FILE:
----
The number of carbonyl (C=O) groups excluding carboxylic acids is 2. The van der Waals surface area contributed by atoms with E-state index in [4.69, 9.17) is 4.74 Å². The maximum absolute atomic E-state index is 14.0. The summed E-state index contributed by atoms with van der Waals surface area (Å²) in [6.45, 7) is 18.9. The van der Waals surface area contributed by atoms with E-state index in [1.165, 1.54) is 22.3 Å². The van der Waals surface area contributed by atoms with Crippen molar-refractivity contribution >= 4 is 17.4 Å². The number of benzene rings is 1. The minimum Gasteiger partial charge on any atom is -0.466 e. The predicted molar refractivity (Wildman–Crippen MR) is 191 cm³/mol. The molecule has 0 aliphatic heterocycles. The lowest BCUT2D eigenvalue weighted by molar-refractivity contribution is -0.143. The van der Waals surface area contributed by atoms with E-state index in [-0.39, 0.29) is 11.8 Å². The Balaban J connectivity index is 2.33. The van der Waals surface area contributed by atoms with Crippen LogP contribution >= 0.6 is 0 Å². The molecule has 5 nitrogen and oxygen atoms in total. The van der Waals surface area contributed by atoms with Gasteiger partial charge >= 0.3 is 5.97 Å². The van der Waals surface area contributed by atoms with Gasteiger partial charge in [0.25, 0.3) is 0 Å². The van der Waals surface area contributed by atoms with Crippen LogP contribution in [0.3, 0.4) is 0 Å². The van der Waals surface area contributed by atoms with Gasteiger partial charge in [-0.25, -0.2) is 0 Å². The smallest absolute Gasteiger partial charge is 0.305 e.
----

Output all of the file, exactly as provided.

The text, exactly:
The number of carbonyl (C=O) groups excluding carboxylic acids is 2. The van der Waals surface area contributed by atoms with E-state index in [4.69, 9.17) is 4.74 Å². The maximum absolute atomic E-state index is 14.0. The summed E-state index contributed by atoms with van der Waals surface area (Å²) in [6.45, 7) is 18.9. The van der Waals surface area contributed by atoms with E-state index in [1.165, 1.54) is 22.3 Å². The van der Waals surface area contributed by atoms with Crippen molar-refractivity contribution >= 4 is 17.4 Å². The number of benzene rings is 1. The minimum Gasteiger partial charge on any atom is -0.466 e. The predicted molar refractivity (Wildman–Crippen MR) is 191 cm³/mol. The molecule has 0 aliphatic heterocycles. The lowest BCUT2D eigenvalue weighted by molar-refractivity contribution is -0.143. The van der Waals surface area contributed by atoms with E-state index in [-0.39, 0.29) is 11.8 Å². The Balaban J connectivity index is 2.33. The van der Waals surface area contributed by atoms with Crippen LogP contribution >= 0.6 is 0 Å². The molecule has 5 nitrogen and oxygen atoms in total. The van der Waals surface area contributed by atoms with Gasteiger partial charge >= 0.3 is 5.97 Å². The van der Waals surface area contributed by atoms with Gasteiger partial charge in [0.25, 0.3) is 0 Å². The van der Waals surface area contributed by atoms with Crippen LogP contribution in [0.3, 0.4) is 0 Å². The van der Waals surface area contributed by atoms with Gasteiger partial charge in [-0.25, -0.2) is 0 Å². The smallest absolute Gasteiger partial charge is 0.305 e.